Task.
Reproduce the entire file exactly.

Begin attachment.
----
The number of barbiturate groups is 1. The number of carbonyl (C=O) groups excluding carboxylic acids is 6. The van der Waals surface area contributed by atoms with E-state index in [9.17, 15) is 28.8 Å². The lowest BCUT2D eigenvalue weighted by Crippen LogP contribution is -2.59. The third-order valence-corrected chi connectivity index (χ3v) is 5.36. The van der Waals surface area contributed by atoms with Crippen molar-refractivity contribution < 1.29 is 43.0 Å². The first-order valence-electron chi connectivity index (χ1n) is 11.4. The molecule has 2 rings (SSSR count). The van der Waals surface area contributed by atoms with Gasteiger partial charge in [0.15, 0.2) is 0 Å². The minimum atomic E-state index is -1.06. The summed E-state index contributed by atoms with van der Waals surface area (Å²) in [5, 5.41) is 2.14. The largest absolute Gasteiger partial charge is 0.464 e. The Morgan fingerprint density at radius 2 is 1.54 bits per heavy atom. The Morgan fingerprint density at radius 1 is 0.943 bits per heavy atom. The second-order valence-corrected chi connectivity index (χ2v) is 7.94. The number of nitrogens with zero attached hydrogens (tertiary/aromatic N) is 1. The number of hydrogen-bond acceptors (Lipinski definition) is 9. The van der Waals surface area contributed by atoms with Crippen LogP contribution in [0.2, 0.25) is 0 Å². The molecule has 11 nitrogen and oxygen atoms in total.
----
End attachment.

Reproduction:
The number of barbiturate groups is 1. The number of carbonyl (C=O) groups excluding carboxylic acids is 6. The van der Waals surface area contributed by atoms with E-state index in [9.17, 15) is 28.8 Å². The lowest BCUT2D eigenvalue weighted by Crippen LogP contribution is -2.59. The third-order valence-corrected chi connectivity index (χ3v) is 5.36. The van der Waals surface area contributed by atoms with Crippen molar-refractivity contribution < 1.29 is 43.0 Å². The first-order valence-electron chi connectivity index (χ1n) is 11.4. The molecule has 2 rings (SSSR count). The van der Waals surface area contributed by atoms with Gasteiger partial charge in [0.15, 0.2) is 0 Å². The minimum atomic E-state index is -1.06. The summed E-state index contributed by atoms with van der Waals surface area (Å²) in [5, 5.41) is 2.14. The largest absolute Gasteiger partial charge is 0.464 e. The Morgan fingerprint density at radius 2 is 1.54 bits per heavy atom. The Morgan fingerprint density at radius 1 is 0.943 bits per heavy atom. The second-order valence-corrected chi connectivity index (χ2v) is 7.94. The number of nitrogens with zero attached hydrogens (tertiary/aromatic N) is 1. The number of hydrogen-bond acceptors (Lipinski definition) is 9. The van der Waals surface area contributed by atoms with Crippen LogP contribution in [0.2, 0.25) is 0 Å². The molecule has 11 nitrogen and oxygen atoms in total.